The moods of the players of these three latter-named squads and many others will be much more upbeat during the Allianz League season through playing teams of similar quality.
Playing against teams at a similar level can build real confidence in the next two months, with promotions and the winning of a national cup a very real prospect.
However, at the start of May all this changes. It reverts to damage limitation. It reverts to defensive formations, fear and an unwillingness to express themselves when playing against superior opposition who have more resources and are operating at much higher levels.
One heavy defeat and their spirit is broken. This is not a choice, this is a consequence. And for some teams, the national embarrassment of taking a hiding from a Dublin, a Mayo or a Kerry is not what they work their backsides off for 12 months of the year.
We want to see progress and players expressing themselves.
We want to watch players like Odhran Mac Niallais, who gave an exceptional performance at the weekend, continue to display a fine repertoire of Gaelic artistry.
On Donegal, well, they appear in good health, albeit it is still very early, but they are deservedly playing with the big boys now and can count themselves unlucky to have lost by a point.
If they can retain this freshness with Michael Murphy returning, this will only make them much stronger in 2018.
With Tyrone beaten in Galway and with a possible hangover from last season’s Championship still lingering, you wonder now if Donegal can pick up the baton in Ulster.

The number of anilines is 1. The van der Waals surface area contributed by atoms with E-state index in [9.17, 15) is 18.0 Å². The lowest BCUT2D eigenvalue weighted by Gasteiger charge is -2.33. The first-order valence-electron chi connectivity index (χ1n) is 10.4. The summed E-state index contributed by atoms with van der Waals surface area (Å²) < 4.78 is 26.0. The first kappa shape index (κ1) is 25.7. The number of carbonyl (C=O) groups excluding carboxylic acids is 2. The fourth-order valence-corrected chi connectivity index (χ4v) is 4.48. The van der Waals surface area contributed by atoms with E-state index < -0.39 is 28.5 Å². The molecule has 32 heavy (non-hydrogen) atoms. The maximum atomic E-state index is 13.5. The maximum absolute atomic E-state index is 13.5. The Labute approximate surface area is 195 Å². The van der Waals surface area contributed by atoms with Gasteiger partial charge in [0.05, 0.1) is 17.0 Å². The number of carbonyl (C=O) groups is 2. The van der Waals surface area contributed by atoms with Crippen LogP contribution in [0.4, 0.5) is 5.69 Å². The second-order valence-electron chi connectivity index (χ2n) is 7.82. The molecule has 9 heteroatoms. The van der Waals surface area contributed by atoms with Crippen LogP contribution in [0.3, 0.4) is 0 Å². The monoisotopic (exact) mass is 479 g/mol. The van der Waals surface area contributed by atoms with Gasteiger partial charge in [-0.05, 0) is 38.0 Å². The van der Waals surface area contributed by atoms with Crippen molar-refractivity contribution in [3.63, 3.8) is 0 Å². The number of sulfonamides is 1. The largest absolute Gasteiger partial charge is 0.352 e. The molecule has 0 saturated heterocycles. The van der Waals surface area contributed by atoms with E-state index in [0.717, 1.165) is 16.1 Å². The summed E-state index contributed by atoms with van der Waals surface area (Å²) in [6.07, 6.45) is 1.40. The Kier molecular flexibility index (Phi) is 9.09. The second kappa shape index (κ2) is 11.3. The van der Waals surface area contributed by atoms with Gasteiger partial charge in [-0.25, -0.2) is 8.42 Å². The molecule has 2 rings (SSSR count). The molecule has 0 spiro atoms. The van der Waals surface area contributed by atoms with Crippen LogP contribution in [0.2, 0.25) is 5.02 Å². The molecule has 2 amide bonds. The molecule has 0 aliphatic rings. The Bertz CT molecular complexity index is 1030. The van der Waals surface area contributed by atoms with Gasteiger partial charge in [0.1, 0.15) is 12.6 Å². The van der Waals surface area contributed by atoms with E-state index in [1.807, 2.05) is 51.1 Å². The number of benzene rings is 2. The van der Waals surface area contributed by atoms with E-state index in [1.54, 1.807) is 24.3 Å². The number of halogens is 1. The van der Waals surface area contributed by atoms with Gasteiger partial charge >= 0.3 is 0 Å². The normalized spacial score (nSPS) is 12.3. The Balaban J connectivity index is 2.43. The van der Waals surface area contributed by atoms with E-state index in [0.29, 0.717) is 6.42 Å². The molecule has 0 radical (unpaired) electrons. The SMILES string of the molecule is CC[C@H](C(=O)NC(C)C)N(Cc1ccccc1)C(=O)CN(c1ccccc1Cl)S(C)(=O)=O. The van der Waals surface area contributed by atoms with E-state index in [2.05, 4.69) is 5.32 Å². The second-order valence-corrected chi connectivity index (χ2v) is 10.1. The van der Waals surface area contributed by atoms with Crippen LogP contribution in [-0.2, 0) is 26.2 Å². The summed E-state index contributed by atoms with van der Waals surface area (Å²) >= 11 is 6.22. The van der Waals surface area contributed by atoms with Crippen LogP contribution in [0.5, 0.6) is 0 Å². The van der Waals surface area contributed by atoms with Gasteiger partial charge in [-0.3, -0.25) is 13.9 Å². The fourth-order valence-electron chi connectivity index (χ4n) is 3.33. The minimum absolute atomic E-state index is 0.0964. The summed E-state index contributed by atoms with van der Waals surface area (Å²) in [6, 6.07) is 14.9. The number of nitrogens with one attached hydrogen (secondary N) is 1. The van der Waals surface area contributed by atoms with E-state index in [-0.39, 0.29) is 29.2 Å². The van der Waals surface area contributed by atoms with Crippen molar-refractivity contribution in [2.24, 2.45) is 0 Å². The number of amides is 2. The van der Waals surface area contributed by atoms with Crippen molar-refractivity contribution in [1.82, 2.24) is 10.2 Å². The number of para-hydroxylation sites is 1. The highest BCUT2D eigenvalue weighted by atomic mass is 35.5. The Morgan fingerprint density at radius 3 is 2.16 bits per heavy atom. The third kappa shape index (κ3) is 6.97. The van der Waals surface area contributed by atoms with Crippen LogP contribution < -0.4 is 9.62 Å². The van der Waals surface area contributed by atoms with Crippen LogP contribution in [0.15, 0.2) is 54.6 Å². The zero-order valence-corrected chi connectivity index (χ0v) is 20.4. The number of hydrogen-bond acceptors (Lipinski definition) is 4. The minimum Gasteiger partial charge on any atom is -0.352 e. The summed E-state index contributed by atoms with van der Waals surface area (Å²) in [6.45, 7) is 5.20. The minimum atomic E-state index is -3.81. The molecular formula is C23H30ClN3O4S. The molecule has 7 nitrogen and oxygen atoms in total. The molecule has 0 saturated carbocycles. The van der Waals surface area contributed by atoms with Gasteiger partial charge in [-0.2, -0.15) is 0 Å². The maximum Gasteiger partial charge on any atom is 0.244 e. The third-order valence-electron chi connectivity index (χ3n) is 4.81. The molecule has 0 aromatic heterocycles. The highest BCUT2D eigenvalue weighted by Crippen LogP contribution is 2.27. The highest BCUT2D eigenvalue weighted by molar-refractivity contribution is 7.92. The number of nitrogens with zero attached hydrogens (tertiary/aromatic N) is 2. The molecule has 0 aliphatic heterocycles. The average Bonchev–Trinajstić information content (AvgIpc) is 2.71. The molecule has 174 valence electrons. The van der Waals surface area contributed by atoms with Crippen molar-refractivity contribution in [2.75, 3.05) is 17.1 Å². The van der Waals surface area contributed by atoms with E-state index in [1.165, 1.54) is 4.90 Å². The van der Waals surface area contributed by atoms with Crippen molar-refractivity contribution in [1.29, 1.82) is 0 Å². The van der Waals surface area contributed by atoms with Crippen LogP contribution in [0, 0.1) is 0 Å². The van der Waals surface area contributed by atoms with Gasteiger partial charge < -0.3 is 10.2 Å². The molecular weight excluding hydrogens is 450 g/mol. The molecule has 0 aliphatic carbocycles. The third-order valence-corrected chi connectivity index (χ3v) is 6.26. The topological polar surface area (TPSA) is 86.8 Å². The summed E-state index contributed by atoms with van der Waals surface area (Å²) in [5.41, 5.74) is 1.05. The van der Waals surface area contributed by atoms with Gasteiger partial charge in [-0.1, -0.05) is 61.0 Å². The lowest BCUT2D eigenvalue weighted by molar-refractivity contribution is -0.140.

Mickey Harte will be disappointed with the Red Hands’ showing and Stephen O’Neill’s influence may be needed much earlier than anticipated if they are going to garner the scores required to retain the Anglo-Celt and make an impact on the Dublins of this world.
Down got off to a great start with an away win in Louth which is never easy, trust me.
That bit of class they have, especially in Connaire Harrison and Darragh O’Hanlon, can be a match for anyone. And with Darren O’Hagan continuing where he left off last year, Down can be optimistic of promotion and continued progress this year.
Wins for Antrim and Fermanagh make the tenures of the new management that bit easier, even if it only lasts for a week, but at that level, you take it.
I previously stated that Kieran McGeeney has built a sound base around the Armagh squad for some years now and an impressive first round win against Sligo will
perhaps give them the confidence to finish off teams much more ruthlessly this year.
A punching Monaghan team always grind out results in the League, but they need to be at their best to compete with the top teams so they cannot really afford too many glorious
one-point defeats in the next few weeks.
While many individual performances caught the eye last weekend, the class of Mac Niallais stood out.
His display of ease and brilliance in carrying out even the most basic of skills gives hope to those who contend that there are no flair players developing in the game.
My early punt for the Ulster Championship, even at this early stage is Donegal. Why?
Odhran Mac Niallais for starters.